Elfman pops an Evian and settles in front of a fireplace. "If you had asked me in high school," he says, "I would have told you I wanted to be a cinematographer. Anything but a musician."
The son of two schoolteachers, Elfman grew up in Los Angeles. He was, he freely admits, a science nerd. "I won second place in the junior high science fair. My project was called 'Detecting Ionization From Radiation.' Back then, you were able to send to the Atomic Energy Commission and get strontium-90 and cobalt-60 in little vials. I used to steal needles from my diabetic grandfather and use them to irradiate flies, hoping to create hideous mutations." Correspondingly, his early cinematic expe riences revolved around cheap sci-fi movies like The Beast With Five Fingers. "I still have recurring dreams of being pursued by amputated hands."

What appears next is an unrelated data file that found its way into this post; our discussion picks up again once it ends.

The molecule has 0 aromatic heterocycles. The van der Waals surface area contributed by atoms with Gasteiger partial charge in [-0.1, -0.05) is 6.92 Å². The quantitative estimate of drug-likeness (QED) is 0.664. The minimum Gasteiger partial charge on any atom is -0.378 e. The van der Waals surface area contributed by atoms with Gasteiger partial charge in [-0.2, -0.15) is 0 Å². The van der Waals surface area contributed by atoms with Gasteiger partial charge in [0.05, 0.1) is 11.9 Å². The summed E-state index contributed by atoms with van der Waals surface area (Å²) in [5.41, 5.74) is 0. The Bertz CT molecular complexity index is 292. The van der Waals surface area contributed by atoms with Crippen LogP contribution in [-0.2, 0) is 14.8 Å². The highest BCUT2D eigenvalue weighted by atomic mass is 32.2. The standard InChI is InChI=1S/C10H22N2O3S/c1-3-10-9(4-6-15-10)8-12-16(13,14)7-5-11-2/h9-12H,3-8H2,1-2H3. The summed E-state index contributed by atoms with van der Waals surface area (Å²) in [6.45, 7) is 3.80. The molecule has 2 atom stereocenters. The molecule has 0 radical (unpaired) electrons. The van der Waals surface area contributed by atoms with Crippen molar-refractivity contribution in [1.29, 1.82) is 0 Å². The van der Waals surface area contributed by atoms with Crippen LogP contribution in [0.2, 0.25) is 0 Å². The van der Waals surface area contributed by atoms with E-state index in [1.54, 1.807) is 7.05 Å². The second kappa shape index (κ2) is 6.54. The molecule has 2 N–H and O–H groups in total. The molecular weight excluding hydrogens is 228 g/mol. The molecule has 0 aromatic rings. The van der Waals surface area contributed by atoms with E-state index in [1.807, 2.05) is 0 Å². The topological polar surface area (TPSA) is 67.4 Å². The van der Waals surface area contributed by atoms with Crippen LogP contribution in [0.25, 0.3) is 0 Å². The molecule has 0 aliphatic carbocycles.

His self-proclaimed "nuclear paranoia" surfaced again when his wife was pregnant with the first of his two daughters. "I was so convinced that my little experiments had altered my chromosomes that I knew I was going to create a human monstrosity. In the delivery room, when I saw the wrinkled top of her head coming out, I was convinced that her brain was on the outside and I started to pass out."
As a teenager, Danny hung out with a musical crowd, including his brother Rick and a girl named Kim Gordon, who went on to play bass for Sonic Youth. After high school, he learned to play the violin. Then his brother invited him to join "a ragtag street ensemble" that he'd founded - the Mystic Knights of the Oingo Boingo.